SAN ONOFRE —Southern California Edison had been planning a new study of seismic and tsunami risks, even before the Japan incident brought the focus on California’s nuclear power plants, including the San Onofre Nuclear Generating Station, according to plant spokesman Gil Alexander.
One part of this process is a special 90-day safety review announced recently by the Nuclear Regulatory Commission that will re-evaluate readiness for natural disasters at each U.S. plant including the San Onofre site.
Alexander said the plant was about to propose the new research when the tragic events in Japan unfolded. They are now reviewing the San Onofre site plan prior to submitting it to regulators to determine if those events suggest an expansion of the scope of the new study.
“The assessment process will take time because no one wants to jump to conclusions about important issues such as what happened and how it applies to our plants,” Alexander said. “But this much we know. A methodical, thorough review of events in Japan will be completed and then U.S. nuclear power experts will determine if any modifications are needed to make our plants even safer.”
Southern California Edison submitted to the California Public Utilities Commission on Feb. 2, 2011, the results of an evaluation project the utility began in 2009 to assess how the seismic conditions near the San Onofre Nuclear Generating Station might impact the reliability of plant power deliveries to the Southern California grid. The review responded to recommendations by the California Energy Commission based on California legislation AB 1632. The report contained seismic and tsunami hazard evaluations based on the latest available research, including that provided by a number of state and federal agencies. The evaluation demonstrated that the San Onofre plant can continue to operate reliably through its current license period.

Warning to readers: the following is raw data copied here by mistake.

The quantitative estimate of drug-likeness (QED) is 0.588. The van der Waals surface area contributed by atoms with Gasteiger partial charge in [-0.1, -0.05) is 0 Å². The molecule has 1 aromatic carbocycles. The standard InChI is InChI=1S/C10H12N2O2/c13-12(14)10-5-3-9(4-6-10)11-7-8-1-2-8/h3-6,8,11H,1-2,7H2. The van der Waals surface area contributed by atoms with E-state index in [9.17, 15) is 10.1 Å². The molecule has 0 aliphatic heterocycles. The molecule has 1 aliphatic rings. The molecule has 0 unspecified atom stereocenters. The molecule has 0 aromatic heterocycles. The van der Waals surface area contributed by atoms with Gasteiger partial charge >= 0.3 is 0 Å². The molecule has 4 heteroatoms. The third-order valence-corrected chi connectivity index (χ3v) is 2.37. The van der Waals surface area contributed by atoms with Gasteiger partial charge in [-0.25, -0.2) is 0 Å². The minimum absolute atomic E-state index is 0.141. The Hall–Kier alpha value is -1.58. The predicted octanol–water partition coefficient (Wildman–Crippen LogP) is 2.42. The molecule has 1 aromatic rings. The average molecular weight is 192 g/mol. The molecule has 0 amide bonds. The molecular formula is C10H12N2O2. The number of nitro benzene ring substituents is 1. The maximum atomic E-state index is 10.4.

Nevertheless, Southern California Edison will soon request authorization by the California Public Utilities Commission to conduct additional seismic research in connection with recommendations by the CEC and SCE’s ongoing seismic program related to the San Onofre Nuclear Generating Station. The study would be used to broaden scientific understanding of seismic conditions near the plant, and would include the following measures:
— Re-processing and re-analyzing existing data using more modern digital and numerical computer processes;
— Supplementing existing geodetic and seismological networks;
— Completing 2-D and 3-D reflective mapping offshore and additional onshore evaluations; and
— Completing additional tsunami hazard analysis.
The U.S. nuclear power industry has a commitment to developing and sharing lessons learned of any heavy industry in our country, Alexander said. When the earthquake and tsunami struck Japan and impacted several of their nuclear reactors, this aspect of the industry activated immediately.
As a part of the assessment taking place of what happened in Japan and whether it has applicable lessons for the safety of U.S. plants, Southern California Edison’s President Ron Litzinger and Chief Nuclear Officer Pete Dietrich have been in almost daily contact with both U.S. government and industry leaders.